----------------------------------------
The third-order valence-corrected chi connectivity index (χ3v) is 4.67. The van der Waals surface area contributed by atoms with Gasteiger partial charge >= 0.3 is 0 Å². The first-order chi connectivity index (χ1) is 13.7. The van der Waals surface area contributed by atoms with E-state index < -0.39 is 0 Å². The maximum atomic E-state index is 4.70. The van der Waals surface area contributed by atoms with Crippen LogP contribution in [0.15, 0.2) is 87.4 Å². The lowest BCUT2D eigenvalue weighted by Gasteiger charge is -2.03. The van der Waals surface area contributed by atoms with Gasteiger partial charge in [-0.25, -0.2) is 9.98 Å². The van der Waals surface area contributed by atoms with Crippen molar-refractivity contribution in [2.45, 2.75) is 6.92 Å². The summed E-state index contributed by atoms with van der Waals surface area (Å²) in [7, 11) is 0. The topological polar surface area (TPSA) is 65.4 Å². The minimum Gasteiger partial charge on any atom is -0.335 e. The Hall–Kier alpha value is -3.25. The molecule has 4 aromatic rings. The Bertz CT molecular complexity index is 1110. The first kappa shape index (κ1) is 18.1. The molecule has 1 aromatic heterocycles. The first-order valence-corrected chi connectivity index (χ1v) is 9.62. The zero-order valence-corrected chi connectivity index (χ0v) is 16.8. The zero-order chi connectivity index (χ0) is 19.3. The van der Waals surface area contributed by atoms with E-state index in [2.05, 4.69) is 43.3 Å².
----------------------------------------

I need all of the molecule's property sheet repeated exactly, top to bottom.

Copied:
The third-order valence-corrected chi connectivity index (χ3v) is 4.67. The van der Waals surface area contributed by atoms with Gasteiger partial charge >= 0.3 is 0 Å². The first-order chi connectivity index (χ1) is 13.7. The van der Waals surface area contributed by atoms with E-state index < -0.39 is 0 Å². The maximum atomic E-state index is 4.70. The van der Waals surface area contributed by atoms with Crippen LogP contribution in [0.15, 0.2) is 87.4 Å². The lowest BCUT2D eigenvalue weighted by Gasteiger charge is -2.03. The van der Waals surface area contributed by atoms with Gasteiger partial charge in [-0.25, -0.2) is 9.98 Å². The van der Waals surface area contributed by atoms with Crippen molar-refractivity contribution in [2.45, 2.75) is 6.92 Å². The summed E-state index contributed by atoms with van der Waals surface area (Å²) in [7, 11) is 0. The topological polar surface area (TPSA) is 65.4 Å². The minimum Gasteiger partial charge on any atom is -0.335 e. The Hall–Kier alpha value is -3.25. The molecule has 4 aromatic rings. The Bertz CT molecular complexity index is 1110. The first kappa shape index (κ1) is 18.1. The molecule has 1 aromatic heterocycles. The first-order valence-corrected chi connectivity index (χ1v) is 9.62. The zero-order valence-corrected chi connectivity index (χ0v) is 16.8. The zero-order chi connectivity index (χ0) is 19.3. The van der Waals surface area contributed by atoms with E-state index in [2.05, 4.69) is 43.3 Å².